- “ISDA Definitions” means the 2006 ISDA Definitions published by ISDA, as amended or supplemented from time to time, or any successor definitional booklet for interest rate derivatives published by ISDA from time to time.
- “ISDA Fallback Rate” means the rate to be effective upon the occurrence of an “index cessation event” with respect to the Benchmark according to (and as described in) the ISDA Definitions (where such rate may have been adjusted for a tenor equal to the applicable interest period hereunder), but without giving effect to any additional spread adjustment to be applied according to such ISDA Definitions.
- “ISDA Spread Adjustment” means the spread adjustment (which may be a positive or negative value or zero) that shall have been selected by ISDA as the spread adjustment that would apply to the applicable ISDA Fallback Rate.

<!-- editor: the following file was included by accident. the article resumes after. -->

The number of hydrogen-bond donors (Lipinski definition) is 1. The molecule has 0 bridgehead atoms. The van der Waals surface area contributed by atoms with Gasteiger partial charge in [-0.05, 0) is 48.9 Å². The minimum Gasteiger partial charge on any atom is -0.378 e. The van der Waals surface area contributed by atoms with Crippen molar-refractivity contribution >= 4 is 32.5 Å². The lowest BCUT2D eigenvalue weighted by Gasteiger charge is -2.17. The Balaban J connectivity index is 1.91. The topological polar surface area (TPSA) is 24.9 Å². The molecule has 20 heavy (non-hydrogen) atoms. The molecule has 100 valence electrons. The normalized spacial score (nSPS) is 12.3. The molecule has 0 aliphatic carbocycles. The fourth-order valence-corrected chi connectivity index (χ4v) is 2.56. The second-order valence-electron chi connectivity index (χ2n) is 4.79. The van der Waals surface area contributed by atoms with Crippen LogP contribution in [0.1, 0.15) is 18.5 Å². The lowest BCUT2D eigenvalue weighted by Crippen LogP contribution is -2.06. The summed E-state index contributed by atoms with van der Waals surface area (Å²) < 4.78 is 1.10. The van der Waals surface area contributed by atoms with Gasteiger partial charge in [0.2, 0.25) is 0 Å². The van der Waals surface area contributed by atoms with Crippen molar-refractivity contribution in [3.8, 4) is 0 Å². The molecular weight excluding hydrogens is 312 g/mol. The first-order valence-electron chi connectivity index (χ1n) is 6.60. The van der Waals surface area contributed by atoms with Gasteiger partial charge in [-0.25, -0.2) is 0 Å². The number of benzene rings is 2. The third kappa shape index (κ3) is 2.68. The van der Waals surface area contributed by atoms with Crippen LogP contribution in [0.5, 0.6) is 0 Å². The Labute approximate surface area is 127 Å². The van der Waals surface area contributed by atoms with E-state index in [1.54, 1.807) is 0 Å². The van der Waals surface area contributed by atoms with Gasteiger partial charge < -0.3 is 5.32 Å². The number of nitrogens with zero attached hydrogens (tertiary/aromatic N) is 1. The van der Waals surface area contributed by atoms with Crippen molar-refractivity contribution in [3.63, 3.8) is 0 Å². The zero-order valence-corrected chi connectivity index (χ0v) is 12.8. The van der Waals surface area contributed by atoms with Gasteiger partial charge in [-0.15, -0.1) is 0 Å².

(d) Any technical or operational changes necessary or desirable in Lender’s sole discretion to reflect the adoption of the Replacement Benchmark and to permit the administration thereof by Lender in a manner substantially consistent with market practice (or, if Lender determines that adoption of any portion of such market practice is not administratively feasible or that no market practice for the administration of the Replacement Benchmark exists, in such other manner as the Lender determines is reasonably necessary to administer the Loan) shall become effective ten (10) business days of written notice of such changes from Lender to Borrower, without any further action or consent of the Borrower.
(e) For the avoidance of doubt, if the Replacement Benchmark as determined under this Section 3 would be less than zero, such replacement benchmark shall be deemed to be zero for the purposes hereof.